Researchers have identified a high prevalence of cryptococcal
antigenemia among HIV-infected patients hospitalized with acute respiratory
infection in Thailand.
Among HIV-uninfected patients, no cryptococcal pathogens were
identified, whereas 13.1% of HIV-infected patients were identified with
“Health care providers in Thailand should test such patients for
Cryptococcus, because treatment with antifungal agents at this point may
provide a window of opportunity to prevent serious health outcomes,”
Julie R. Harris, PhD, MPH, of the CDC’s Mycotic Diseases Branch,
and colleagues wrote in the study.
Julie R. Harris, PhD, MPH
Researchers aimed to assess Cryptococcus species as a cause of
acute respiratory infection. They examined serum samples from 704 HIV-infected
and 730 HIV-uninfected patients hospitalized with acute respiratory infection
from 2004 to 2009 in two provinces in Thailand.
Of all cryptococcal antigenemia patients, 42.9% never had cryptococcal
meningitis, indicating that they should be tested even in the absence of
Further, antigenemic and nonantigenemic HIV-infected patients had few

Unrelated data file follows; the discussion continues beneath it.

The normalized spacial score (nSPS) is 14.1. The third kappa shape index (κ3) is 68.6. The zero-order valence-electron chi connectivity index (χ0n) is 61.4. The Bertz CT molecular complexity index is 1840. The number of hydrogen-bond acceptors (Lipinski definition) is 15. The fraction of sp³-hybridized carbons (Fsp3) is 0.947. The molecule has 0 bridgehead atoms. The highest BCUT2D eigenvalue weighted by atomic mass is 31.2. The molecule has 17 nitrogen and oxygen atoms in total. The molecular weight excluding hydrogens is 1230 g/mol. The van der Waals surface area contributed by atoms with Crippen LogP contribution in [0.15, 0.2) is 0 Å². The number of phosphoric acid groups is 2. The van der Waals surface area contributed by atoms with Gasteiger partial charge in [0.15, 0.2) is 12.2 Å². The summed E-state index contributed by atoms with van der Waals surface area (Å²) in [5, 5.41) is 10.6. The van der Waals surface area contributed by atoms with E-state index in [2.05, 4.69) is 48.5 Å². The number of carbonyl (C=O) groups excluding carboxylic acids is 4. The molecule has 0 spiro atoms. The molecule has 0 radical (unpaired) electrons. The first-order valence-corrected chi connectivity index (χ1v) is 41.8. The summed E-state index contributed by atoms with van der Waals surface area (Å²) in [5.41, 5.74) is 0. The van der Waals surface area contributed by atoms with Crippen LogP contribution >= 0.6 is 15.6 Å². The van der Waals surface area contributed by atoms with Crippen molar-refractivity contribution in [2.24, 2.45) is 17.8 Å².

clinical differences. “Signs and symptoms alone are insufficient criteria
to determine which hospitalized patients with [acute respiratory infection]
warrant Cryptococcus testing,” according to the researchers.
“A new, rapid and inexpensive point-of-care test for
Cryptococcus that can be used even in resource-limited settings has just
been FDA-approved and might be useful for testing in this setting,” Harris
told Infectious Disease News.
Disclosure: The researchers report no relevant financial
Michael Tapper, MD
An interesting reminder that although opportunistic infections such as
Cryptococcus complicating HIV disease seem a relic of the distant past
in the United States, they are still very much a challenging part of HIV
patient care in the less developed world. As the authors acknowledge, the study
does have a number of limitations, notably the retrospective design, the
failure to isolate Cryptococcus species from all alleged cases of
cryptococcal pneumonia, and the inadequate assessment for infection by
Pneumocystis as an etiology of pneumonia. What is important however, is that
cryptococcal disease in HIV-infected patients (and its most lethal
manifestation; cryptococcal meningitis) represents like Pneumocystis; a
preventable cause of morbidity and mortality in patients with HIV/AIDS. As the
authors note, Thai guidelines for the management of HIV disease already
recommend the prophylactic use of fluconazole for HIV positive patients with
CD4 counts less than 100 mL.
- Michael Tapper, MD
Infectious Disease News Editorial Board member
Disclosure: Dr. Tapper reports no relevant